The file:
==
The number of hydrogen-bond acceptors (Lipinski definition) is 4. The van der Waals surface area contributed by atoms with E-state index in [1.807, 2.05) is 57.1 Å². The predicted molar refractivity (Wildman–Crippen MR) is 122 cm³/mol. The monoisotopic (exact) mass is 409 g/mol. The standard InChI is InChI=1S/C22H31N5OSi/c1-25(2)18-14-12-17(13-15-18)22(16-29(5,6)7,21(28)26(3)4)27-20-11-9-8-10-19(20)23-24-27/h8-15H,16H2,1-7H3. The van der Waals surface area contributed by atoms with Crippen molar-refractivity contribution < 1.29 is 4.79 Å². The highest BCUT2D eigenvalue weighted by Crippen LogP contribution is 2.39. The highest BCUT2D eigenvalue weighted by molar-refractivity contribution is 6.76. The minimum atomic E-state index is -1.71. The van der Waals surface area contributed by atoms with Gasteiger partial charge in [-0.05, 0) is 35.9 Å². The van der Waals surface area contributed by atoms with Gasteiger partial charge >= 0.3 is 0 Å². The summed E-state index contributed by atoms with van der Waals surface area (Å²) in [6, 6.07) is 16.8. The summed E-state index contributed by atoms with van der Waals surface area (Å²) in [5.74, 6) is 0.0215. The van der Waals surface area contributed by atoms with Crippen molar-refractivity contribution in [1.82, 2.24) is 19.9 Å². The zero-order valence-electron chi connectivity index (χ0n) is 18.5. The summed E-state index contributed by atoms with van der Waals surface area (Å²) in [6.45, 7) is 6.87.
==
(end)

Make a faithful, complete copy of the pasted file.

The number of hydrogen-bond acceptors (Lipinski definition) is 4. The van der Waals surface area contributed by atoms with E-state index in [1.807, 2.05) is 57.1 Å². The predicted molar refractivity (Wildman–Crippen MR) is 122 cm³/mol. The monoisotopic (exact) mass is 409 g/mol. The standard InChI is InChI=1S/C22H31N5OSi/c1-25(2)18-14-12-17(13-15-18)22(16-29(5,6)7,21(28)26(3)4)27-20-11-9-8-10-19(20)23-24-27/h8-15H,16H2,1-7H3. The van der Waals surface area contributed by atoms with Crippen molar-refractivity contribution < 1.29 is 4.79 Å². The highest BCUT2D eigenvalue weighted by Crippen LogP contribution is 2.39. The highest BCUT2D eigenvalue weighted by molar-refractivity contribution is 6.76. The minimum atomic E-state index is -1.71. The van der Waals surface area contributed by atoms with Gasteiger partial charge in [-0.05, 0) is 35.9 Å². The van der Waals surface area contributed by atoms with Gasteiger partial charge >= 0.3 is 0 Å². The summed E-state index contributed by atoms with van der Waals surface area (Å²) in [6, 6.07) is 16.8. The summed E-state index contributed by atoms with van der Waals surface area (Å²) in [5.74, 6) is 0.0215. The van der Waals surface area contributed by atoms with Crippen molar-refractivity contribution in [1.82, 2.24) is 19.9 Å². The zero-order valence-electron chi connectivity index (χ0n) is 18.5. The summed E-state index contributed by atoms with van der Waals surface area (Å²) in [6.45, 7) is 6.87.